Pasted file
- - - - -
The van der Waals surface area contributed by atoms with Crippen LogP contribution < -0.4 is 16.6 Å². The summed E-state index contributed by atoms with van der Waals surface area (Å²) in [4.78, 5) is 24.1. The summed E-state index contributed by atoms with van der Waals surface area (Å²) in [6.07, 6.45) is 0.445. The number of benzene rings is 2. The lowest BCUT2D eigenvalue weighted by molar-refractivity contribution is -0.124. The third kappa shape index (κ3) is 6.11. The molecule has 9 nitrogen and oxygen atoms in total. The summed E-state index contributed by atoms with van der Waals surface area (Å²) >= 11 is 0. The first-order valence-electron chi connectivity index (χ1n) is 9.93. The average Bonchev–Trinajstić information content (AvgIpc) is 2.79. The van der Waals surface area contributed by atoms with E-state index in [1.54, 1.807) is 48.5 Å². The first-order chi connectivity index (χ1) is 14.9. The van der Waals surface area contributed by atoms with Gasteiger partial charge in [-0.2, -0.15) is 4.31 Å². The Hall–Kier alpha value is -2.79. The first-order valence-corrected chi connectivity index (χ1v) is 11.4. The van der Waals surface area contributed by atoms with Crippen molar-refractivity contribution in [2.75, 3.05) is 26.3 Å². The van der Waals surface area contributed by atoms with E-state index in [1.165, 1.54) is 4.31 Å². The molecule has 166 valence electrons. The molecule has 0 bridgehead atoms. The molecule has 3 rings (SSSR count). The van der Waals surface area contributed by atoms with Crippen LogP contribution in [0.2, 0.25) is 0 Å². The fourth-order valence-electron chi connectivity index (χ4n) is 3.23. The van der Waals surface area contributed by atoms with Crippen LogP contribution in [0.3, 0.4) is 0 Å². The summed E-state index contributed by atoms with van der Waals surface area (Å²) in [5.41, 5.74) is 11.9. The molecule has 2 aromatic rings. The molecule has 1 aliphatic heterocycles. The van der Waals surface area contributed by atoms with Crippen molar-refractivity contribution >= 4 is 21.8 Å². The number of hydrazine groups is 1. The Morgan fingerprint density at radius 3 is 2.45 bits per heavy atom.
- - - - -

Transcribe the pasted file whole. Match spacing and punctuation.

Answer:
The van der Waals surface area contributed by atoms with Crippen LogP contribution < -0.4 is 16.6 Å². The summed E-state index contributed by atoms with van der Waals surface area (Å²) in [4.78, 5) is 24.1. The summed E-state index contributed by atoms with van der Waals surface area (Å²) in [6.07, 6.45) is 0.445. The number of benzene rings is 2. The lowest BCUT2D eigenvalue weighted by molar-refractivity contribution is -0.124. The third kappa shape index (κ3) is 6.11. The molecule has 9 nitrogen and oxygen atoms in total. The summed E-state index contributed by atoms with van der Waals surface area (Å²) >= 11 is 0. The first-order valence-electron chi connectivity index (χ1n) is 9.93. The average Bonchev–Trinajstić information content (AvgIpc) is 2.79. The van der Waals surface area contributed by atoms with E-state index in [1.54, 1.807) is 48.5 Å². The first-order chi connectivity index (χ1) is 14.9. The van der Waals surface area contributed by atoms with Gasteiger partial charge in [-0.2, -0.15) is 4.31 Å². The Hall–Kier alpha value is -2.79. The first-order valence-corrected chi connectivity index (χ1v) is 11.4. The van der Waals surface area contributed by atoms with Crippen molar-refractivity contribution in [2.75, 3.05) is 26.3 Å². The van der Waals surface area contributed by atoms with E-state index in [1.165, 1.54) is 4.31 Å². The molecule has 166 valence electrons. The molecule has 0 bridgehead atoms. The molecule has 3 rings (SSSR count). The van der Waals surface area contributed by atoms with Crippen LogP contribution in [0.2, 0.25) is 0 Å². The fourth-order valence-electron chi connectivity index (χ4n) is 3.23. The van der Waals surface area contributed by atoms with Crippen LogP contribution in [0.3, 0.4) is 0 Å². The summed E-state index contributed by atoms with van der Waals surface area (Å²) in [5.41, 5.74) is 11.9. The molecule has 2 aromatic rings. The molecule has 1 aliphatic heterocycles. The van der Waals surface area contributed by atoms with Crippen molar-refractivity contribution >= 4 is 21.8 Å². The number of hydrazine groups is 1. The Morgan fingerprint density at radius 3 is 2.45 bits per heavy atom.